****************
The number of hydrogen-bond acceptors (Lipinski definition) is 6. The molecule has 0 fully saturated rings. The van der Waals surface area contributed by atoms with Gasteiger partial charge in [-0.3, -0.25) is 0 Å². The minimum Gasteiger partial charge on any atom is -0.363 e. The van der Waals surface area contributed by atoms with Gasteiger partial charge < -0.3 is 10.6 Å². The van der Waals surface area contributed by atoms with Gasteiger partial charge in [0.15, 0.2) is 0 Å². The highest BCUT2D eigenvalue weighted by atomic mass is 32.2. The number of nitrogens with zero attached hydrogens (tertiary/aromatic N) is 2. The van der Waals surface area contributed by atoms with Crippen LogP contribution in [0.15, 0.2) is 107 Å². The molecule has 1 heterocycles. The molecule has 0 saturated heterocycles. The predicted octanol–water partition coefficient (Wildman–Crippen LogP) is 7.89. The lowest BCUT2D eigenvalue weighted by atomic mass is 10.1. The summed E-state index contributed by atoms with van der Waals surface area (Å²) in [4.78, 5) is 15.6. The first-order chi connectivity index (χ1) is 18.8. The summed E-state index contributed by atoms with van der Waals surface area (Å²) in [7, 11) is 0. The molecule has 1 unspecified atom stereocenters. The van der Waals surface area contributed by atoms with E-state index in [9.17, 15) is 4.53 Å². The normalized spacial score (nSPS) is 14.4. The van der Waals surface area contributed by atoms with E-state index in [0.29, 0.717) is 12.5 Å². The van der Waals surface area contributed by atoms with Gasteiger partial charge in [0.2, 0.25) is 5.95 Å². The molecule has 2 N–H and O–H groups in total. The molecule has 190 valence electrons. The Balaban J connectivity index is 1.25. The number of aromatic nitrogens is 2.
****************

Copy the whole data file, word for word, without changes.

The number of hydrogen-bond acceptors (Lipinski definition) is 6. The molecule has 0 fully saturated rings. The van der Waals surface area contributed by atoms with Gasteiger partial charge in [-0.3, -0.25) is 0 Å². The minimum Gasteiger partial charge on any atom is -0.363 e. The van der Waals surface area contributed by atoms with Gasteiger partial charge < -0.3 is 10.6 Å². The van der Waals surface area contributed by atoms with Gasteiger partial charge in [0.15, 0.2) is 0 Å². The highest BCUT2D eigenvalue weighted by atomic mass is 32.2. The number of nitrogens with zero attached hydrogens (tertiary/aromatic N) is 2. The van der Waals surface area contributed by atoms with Crippen LogP contribution in [0.15, 0.2) is 107 Å². The molecule has 1 heterocycles. The molecule has 0 saturated heterocycles. The predicted octanol–water partition coefficient (Wildman–Crippen LogP) is 7.89. The lowest BCUT2D eigenvalue weighted by atomic mass is 10.1. The summed E-state index contributed by atoms with van der Waals surface area (Å²) in [4.78, 5) is 15.6. The first-order chi connectivity index (χ1) is 18.8. The summed E-state index contributed by atoms with van der Waals surface area (Å²) in [7, 11) is 0. The molecule has 1 unspecified atom stereocenters. The van der Waals surface area contributed by atoms with E-state index in [9.17, 15) is 4.53 Å². The normalized spacial score (nSPS) is 14.4. The van der Waals surface area contributed by atoms with E-state index in [0.29, 0.717) is 12.5 Å². The van der Waals surface area contributed by atoms with Gasteiger partial charge in [0.2, 0.25) is 5.95 Å². The molecule has 2 N–H and O–H groups in total. The molecule has 190 valence electrons. The Balaban J connectivity index is 1.25. The number of aromatic nitrogens is 2.